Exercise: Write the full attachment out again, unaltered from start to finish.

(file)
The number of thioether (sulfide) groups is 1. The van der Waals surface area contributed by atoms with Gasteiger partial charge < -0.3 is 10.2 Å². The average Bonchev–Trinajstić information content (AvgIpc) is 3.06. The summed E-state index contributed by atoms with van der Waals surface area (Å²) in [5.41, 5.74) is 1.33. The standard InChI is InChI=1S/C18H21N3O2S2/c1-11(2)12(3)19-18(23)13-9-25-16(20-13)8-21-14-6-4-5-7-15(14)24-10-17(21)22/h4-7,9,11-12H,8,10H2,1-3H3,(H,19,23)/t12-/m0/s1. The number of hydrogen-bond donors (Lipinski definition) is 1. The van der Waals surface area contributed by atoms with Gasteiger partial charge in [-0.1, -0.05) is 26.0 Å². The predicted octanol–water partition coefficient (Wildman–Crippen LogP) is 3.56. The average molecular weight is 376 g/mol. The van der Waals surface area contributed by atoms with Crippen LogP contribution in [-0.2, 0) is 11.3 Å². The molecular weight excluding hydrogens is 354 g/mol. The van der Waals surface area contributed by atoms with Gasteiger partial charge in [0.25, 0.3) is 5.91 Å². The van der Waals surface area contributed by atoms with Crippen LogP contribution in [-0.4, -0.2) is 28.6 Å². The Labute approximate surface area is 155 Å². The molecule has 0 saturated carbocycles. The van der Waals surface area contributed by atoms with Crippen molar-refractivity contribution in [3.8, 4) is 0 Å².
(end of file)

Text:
The number of thioether (sulfide) groups is 1. The van der Waals surface area contributed by atoms with Gasteiger partial charge < -0.3 is 10.2 Å². The average Bonchev–Trinajstić information content (AvgIpc) is 3.06. The summed E-state index contributed by atoms with van der Waals surface area (Å²) in [5.41, 5.74) is 1.33. The standard InChI is InChI=1S/C18H21N3O2S2/c1-11(2)12(3)19-18(23)13-9-25-16(20-13)8-21-14-6-4-5-7-15(14)24-10-17(21)22/h4-7,9,11-12H,8,10H2,1-3H3,(H,19,23)/t12-/m0/s1. The number of hydrogen-bond donors (Lipinski definition) is 1. The van der Waals surface area contributed by atoms with Gasteiger partial charge in [-0.1, -0.05) is 26.0 Å². The predicted octanol–water partition coefficient (Wildman–Crippen LogP) is 3.56. The average molecular weight is 376 g/mol. The van der Waals surface area contributed by atoms with Crippen LogP contribution in [-0.2, 0) is 11.3 Å². The molecular weight excluding hydrogens is 354 g/mol. The van der Waals surface area contributed by atoms with Gasteiger partial charge in [0.25, 0.3) is 5.91 Å². The van der Waals surface area contributed by atoms with Crippen LogP contribution in [-0.4, -0.2) is 28.6 Å². The Labute approximate surface area is 155 Å². The molecule has 0 saturated carbocycles. The van der Waals surface area contributed by atoms with Crippen molar-refractivity contribution in [3.8, 4) is 0 Å².